Prior to his Kentucky appointment, Archer served as the head football coach at Louisiana State University from 1987-90. He led the Tigers to a 27-18-1 record with appearances in the 1987 Gator Bowl and 1989 Hall of Fame Bowl, and one Southeastern Conference Championship in 1988. As the nation's youngest Division I-A head football coach in 1987, Archer, then 34, led the Tigers to a 10-1-1 record and 30-13 Gator Bowl victory against South Carolina. A year later, Archer directed the Tigers to the SEC title with a 6-1 league record and finished 8-4 overall. In 1990, he was named coach for the East-West Shrine Game.
Archer, a native of State College, Pennsylvania, lettered three seasons (1973-75) in football at Miami (Fla.) where he started at free safety for two seasons and also punted. As a senior, Archer was named UM's Football Scholar-Athlete of the Year. He graduated from Miami in 1975 and began his coaching career as a graduate assistant for the Hurricanes in 1976, serving under Lou Saban from 1977-78.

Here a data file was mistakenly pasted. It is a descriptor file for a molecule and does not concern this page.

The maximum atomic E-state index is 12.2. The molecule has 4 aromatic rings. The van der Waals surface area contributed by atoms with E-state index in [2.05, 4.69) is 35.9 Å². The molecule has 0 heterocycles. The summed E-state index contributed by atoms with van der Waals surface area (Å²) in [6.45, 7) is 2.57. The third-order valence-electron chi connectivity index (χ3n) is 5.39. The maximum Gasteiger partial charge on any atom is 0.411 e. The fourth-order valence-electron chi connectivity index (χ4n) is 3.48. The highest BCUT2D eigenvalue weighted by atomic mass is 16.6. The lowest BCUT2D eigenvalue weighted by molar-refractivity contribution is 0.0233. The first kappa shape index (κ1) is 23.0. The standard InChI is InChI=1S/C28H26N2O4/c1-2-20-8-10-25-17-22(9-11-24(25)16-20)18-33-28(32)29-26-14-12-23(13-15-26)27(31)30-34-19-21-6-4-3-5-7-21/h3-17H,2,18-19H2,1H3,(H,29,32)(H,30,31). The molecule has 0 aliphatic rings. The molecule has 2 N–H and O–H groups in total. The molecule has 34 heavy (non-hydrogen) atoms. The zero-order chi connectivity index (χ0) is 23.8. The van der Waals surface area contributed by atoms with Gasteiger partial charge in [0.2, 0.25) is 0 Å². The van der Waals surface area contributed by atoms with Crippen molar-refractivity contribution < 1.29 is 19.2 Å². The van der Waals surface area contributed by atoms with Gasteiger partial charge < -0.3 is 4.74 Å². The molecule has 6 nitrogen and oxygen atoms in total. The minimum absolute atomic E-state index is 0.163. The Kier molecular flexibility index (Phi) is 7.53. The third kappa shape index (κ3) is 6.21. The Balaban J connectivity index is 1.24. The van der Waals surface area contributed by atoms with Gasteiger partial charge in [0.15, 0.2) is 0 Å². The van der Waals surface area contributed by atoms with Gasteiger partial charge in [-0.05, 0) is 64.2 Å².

Howard Schnellenberger named Archer defensive backs coach in 1979. During Archer's five seasons, the Hurricanes posted a 41-16 record, which included a 31-30 Orange Bowl victory versus Nebraska and subsequent 1983 national championship.
Archer joined Bill Arnsparger as defensive backfield coach for LSU in 1984 and was named defensive coordinator 1985-86. During that period, LSU had a 26-8-2 record with appearances in three bowl games — 1985 Sugar, 1986 Liberty and 1987 Sugar — and the 1986 Southeastern Conference championship.
Born July 26, 1953, Archer and his wife Barbara have two children, Jeffrey Matthew and Betsy Anne.